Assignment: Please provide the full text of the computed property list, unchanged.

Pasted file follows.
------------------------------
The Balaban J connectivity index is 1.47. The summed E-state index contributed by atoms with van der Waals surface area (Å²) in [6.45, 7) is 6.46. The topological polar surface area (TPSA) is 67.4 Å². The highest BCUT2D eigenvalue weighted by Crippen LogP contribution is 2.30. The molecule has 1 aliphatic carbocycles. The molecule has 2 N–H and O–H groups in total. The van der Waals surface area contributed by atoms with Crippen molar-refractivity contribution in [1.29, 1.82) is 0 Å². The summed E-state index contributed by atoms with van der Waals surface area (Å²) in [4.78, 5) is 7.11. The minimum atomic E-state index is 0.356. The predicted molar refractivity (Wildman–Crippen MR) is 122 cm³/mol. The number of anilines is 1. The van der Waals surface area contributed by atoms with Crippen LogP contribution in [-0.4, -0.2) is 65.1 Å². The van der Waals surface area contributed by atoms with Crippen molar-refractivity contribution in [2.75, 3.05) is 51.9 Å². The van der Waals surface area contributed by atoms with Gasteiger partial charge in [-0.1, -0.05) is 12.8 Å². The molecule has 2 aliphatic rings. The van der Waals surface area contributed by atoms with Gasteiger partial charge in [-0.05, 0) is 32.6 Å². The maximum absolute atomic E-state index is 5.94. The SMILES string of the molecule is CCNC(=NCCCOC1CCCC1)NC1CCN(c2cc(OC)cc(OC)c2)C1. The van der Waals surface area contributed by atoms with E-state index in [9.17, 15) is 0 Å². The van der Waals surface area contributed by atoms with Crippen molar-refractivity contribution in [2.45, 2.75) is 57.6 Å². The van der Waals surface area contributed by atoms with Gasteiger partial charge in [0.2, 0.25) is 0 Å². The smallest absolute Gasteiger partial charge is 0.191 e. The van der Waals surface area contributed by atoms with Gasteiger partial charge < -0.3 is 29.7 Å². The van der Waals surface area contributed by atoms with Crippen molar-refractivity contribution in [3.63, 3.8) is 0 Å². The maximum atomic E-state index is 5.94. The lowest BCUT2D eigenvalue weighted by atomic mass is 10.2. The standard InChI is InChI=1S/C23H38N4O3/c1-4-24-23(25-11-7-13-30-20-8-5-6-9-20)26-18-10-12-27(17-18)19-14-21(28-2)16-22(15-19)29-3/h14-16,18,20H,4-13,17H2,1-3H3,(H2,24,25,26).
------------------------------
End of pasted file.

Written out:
The Balaban J connectivity index is 1.47. The summed E-state index contributed by atoms with van der Waals surface area (Å²) in [6.45, 7) is 6.46. The topological polar surface area (TPSA) is 67.4 Å². The highest BCUT2D eigenvalue weighted by Crippen LogP contribution is 2.30. The molecule has 1 aliphatic carbocycles. The molecule has 2 N–H and O–H groups in total. The van der Waals surface area contributed by atoms with Crippen molar-refractivity contribution in [1.29, 1.82) is 0 Å². The summed E-state index contributed by atoms with van der Waals surface area (Å²) in [4.78, 5) is 7.11. The minimum atomic E-state index is 0.356. The predicted molar refractivity (Wildman–Crippen MR) is 122 cm³/mol. The number of anilines is 1. The van der Waals surface area contributed by atoms with Crippen LogP contribution in [-0.4, -0.2) is 65.1 Å². The van der Waals surface area contributed by atoms with Crippen molar-refractivity contribution in [2.75, 3.05) is 51.9 Å². The van der Waals surface area contributed by atoms with Gasteiger partial charge in [-0.1, -0.05) is 12.8 Å². The molecule has 2 aliphatic rings. The van der Waals surface area contributed by atoms with Gasteiger partial charge in [-0.05, 0) is 32.6 Å². The maximum absolute atomic E-state index is 5.94. The SMILES string of the molecule is CCNC(=NCCCOC1CCCC1)NC1CCN(c2cc(OC)cc(OC)c2)C1. The van der Waals surface area contributed by atoms with E-state index in [9.17, 15) is 0 Å². The van der Waals surface area contributed by atoms with Crippen molar-refractivity contribution in [2.45, 2.75) is 57.6 Å². The van der Waals surface area contributed by atoms with Gasteiger partial charge in [0.2, 0.25) is 0 Å². The smallest absolute Gasteiger partial charge is 0.191 e. The van der Waals surface area contributed by atoms with Gasteiger partial charge < -0.3 is 29.7 Å². The van der Waals surface area contributed by atoms with Crippen molar-refractivity contribution in [3.63, 3.8) is 0 Å². The maximum atomic E-state index is 5.94. The lowest BCUT2D eigenvalue weighted by atomic mass is 10.2. The standard InChI is InChI=1S/C23H38N4O3/c1-4-24-23(25-11-7-13-30-20-8-5-6-9-20)26-18-10-12-27(17-18)19-14-21(28-2)16-22(15-19)29-3/h14-16,18,20H,4-13,17H2,1-3H3,(H2,24,25,26).